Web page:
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Teens and Violence in Dating

What Every Teen Needs to Know about Healthy Relationships

In a good relationship, people can:

  • Express differences
  • Share ideas and feelings
  • Discuss their beliefs
  • Talk before touching
  • Feel comfortable
  • Be themselves

A Good Partner:

  • Encourages you to feel good about yourself
  • Helps you to see who you are and appreciates you for you
  • Encourages other friendships
  • Only touches you in a way you want and like
  • Encourages you to say how you feel and appreciates your thoughts

What is Teen Dating Violence?
Dating Violence is a pattern of abusive behavior that someone uses against a girlfriend or boyfriend. Abuse can cause injury or even death, but it doesn’t have to be physical. It can include verbal and emotional abuse - constant insults, isolation from friends and family, name calling, controlling what someone wears - and it can also include sexual abuse. It can happen to anyone - at any age. It isn’t an argument every once in a while, or a bad mood after a bad day (A Teen’s Handbook 2000).

What Is Not Ok? Warning Signs to Watch for:

Does your Boyfriend/Girlfriend:

  • Act jealous or possessive toward you?
  • Control what you do or who you hang out with?
  • Embarrass or insult you?
  • Neglect to respect your feelings and ideas?
  • Touch you in a way that hurts or frightens you?
  • Pressure and/or manipulate you into having sex?
  • Pressure you to use drugs or alcohol?
  • Grab, punch, hit or kick you?
  • Blame you for his/her problems?
  • Check up on where you’ve been?
  • Prevent you from practicing safe sex?
  • Scare you, or make you afraid of how he/she will react to things you do or say?
  • Hold all the power in your relationship?
  • Threaten you?

If you answered yes to any of these questions, your boyfriend or girlfriend might be abusing you. Please talk to a trusted adult, friend, counselor, teacher, parent, family member or advocate at WomenSafe.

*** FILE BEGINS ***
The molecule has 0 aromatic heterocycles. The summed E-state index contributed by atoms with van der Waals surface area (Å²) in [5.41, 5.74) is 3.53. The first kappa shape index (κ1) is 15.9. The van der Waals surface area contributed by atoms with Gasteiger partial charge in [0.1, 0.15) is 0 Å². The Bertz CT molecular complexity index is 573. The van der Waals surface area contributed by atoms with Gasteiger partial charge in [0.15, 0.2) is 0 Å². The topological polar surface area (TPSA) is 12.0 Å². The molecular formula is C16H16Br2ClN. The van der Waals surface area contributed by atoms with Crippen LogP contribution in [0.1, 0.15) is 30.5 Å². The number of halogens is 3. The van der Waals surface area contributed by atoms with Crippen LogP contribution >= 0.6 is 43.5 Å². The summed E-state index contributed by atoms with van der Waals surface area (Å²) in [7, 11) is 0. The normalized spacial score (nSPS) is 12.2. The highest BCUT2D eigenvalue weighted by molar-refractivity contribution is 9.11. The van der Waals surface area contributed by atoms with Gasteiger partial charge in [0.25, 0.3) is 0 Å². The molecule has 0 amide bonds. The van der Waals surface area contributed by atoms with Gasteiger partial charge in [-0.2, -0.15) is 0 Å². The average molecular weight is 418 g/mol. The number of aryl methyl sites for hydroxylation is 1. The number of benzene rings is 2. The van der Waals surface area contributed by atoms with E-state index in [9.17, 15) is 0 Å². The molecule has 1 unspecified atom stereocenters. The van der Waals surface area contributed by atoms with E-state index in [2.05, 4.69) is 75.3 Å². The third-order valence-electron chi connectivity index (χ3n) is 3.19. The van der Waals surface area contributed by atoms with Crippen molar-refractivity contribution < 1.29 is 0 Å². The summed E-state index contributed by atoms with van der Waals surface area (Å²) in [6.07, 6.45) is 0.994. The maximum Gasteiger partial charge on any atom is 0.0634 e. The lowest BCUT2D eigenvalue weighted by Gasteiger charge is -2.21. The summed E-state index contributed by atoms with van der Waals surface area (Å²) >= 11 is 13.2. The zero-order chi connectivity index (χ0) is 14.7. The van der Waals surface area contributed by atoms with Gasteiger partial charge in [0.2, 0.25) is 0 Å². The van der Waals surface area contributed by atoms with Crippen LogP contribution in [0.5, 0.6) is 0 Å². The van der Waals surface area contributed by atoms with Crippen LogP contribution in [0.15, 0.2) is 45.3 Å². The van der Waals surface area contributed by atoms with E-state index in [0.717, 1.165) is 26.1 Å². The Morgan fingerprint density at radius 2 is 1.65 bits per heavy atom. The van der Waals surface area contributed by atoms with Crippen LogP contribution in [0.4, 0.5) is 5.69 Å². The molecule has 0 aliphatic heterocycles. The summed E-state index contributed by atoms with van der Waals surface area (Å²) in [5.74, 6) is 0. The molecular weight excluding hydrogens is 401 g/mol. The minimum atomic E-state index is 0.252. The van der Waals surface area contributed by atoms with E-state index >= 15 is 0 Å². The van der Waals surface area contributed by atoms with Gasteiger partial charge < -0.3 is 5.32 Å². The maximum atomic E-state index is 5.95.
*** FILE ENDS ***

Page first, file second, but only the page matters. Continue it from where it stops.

You deserve a healthy relationship!
Remember: You have the right to feel safe at all times. No one deserves to be abused.

What to do if you are being abused

Seek out the support you need; often people are isolated by an abusive partner. Get support from someone you trust such as a parent, friend, teacher, school counselor, family member, or advocate at WomenSafe. You can call the WomenSafe 24-hour hotline anonymously without giving your name, age or where you live.
Trust your feelings, if you are worried about safety, there’s a reason for it. If you are in immediate danger - call the police. Talk to a trusted adult. Breaking up can be a dangerous time. Make sure you have a safety plan before taking action.
Your partner might need help, but it is important that you get support for yourself.
You are not to blame, and you do not deserve to be abused. There is help! Call the 24-hour confidential hotline at WomenSafe at 388-4205 or 800-388-4205 for more information.

1 in 5 female high school students reported being physically or sexually abused by a dating partner. This includes being shoved, slapped, hit or forced into any sexual activity. (Journal of the American Medical Association, 2001)

How to Help a Friend Who Has Been Abused:

  • Tell them that the abuse is not their fault.
  • Tell them that they don't deserve to be abused.
  • Believe them and let them know that you do.
  • Be supportive, but don't tell them what to do. Whatever they decide, it is their decision.
  • Don't blame them for the abuse or their decisions. It is difficult and sometimes dangerous to leave a relationship and they may not be ready yet.
  • Offer to go with them to talk to someone: a teacher, counselor or advocate.
  • Continue to be there for them even if they do not leave the relationship. Let them know that they can always come to you.
  • Don't spread gossip. It could be dangerous for them.
  • Help them to make a safety plan, or find someone who can.
  • Give them good information about abuse. There are resources available to help them and you.
  • Call WomenSafe at 388-4205 or 800-388-4205 for more information.

In one study, 25% of high school girls told no one about the abuse, 26% told their parents, and 66% reported the abuse to their friends. (
In Love and Danger: A Teen’s Guide to Breaking Free of Abusive Relationships by Barrie Levy, MSW (1993) Seal Press.)

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